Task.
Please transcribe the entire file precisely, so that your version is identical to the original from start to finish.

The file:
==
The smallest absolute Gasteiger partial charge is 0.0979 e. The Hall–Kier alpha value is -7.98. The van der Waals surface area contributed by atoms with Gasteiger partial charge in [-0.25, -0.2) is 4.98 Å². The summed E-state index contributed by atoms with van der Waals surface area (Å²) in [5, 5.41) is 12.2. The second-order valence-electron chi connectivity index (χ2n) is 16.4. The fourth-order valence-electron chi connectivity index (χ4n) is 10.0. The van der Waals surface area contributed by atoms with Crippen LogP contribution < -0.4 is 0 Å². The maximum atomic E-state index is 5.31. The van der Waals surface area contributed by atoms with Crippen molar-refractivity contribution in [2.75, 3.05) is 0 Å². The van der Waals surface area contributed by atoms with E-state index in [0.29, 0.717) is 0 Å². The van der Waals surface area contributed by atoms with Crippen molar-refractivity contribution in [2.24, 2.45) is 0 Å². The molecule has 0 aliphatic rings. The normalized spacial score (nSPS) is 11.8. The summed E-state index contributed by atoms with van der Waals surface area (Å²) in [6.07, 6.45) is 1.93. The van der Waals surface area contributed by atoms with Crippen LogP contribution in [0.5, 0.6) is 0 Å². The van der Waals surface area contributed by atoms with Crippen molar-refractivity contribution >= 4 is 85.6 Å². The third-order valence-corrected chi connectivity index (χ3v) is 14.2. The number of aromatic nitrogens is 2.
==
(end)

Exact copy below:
The smallest absolute Gasteiger partial charge is 0.0979 e. The Hall–Kier alpha value is -7.98. The van der Waals surface area contributed by atoms with Gasteiger partial charge in [-0.25, -0.2) is 4.98 Å². The summed E-state index contributed by atoms with van der Waals surface area (Å²) in [5, 5.41) is 12.2. The second-order valence-electron chi connectivity index (χ2n) is 16.4. The fourth-order valence-electron chi connectivity index (χ4n) is 10.0. The van der Waals surface area contributed by atoms with Crippen LogP contribution < -0.4 is 0 Å². The maximum atomic E-state index is 5.31. The van der Waals surface area contributed by atoms with Crippen molar-refractivity contribution in [2.75, 3.05) is 0 Å². The van der Waals surface area contributed by atoms with E-state index in [0.29, 0.717) is 0 Å². The van der Waals surface area contributed by atoms with Crippen molar-refractivity contribution in [2.24, 2.45) is 0 Å². The molecule has 0 aliphatic rings. The normalized spacial score (nSPS) is 11.8. The summed E-state index contributed by atoms with van der Waals surface area (Å²) in [6.07, 6.45) is 1.93. The van der Waals surface area contributed by atoms with Crippen LogP contribution in [0.5, 0.6) is 0 Å². The van der Waals surface area contributed by atoms with Crippen molar-refractivity contribution >= 4 is 85.6 Å². The third-order valence-corrected chi connectivity index (χ3v) is 14.2. The number of aromatic nitrogens is 2.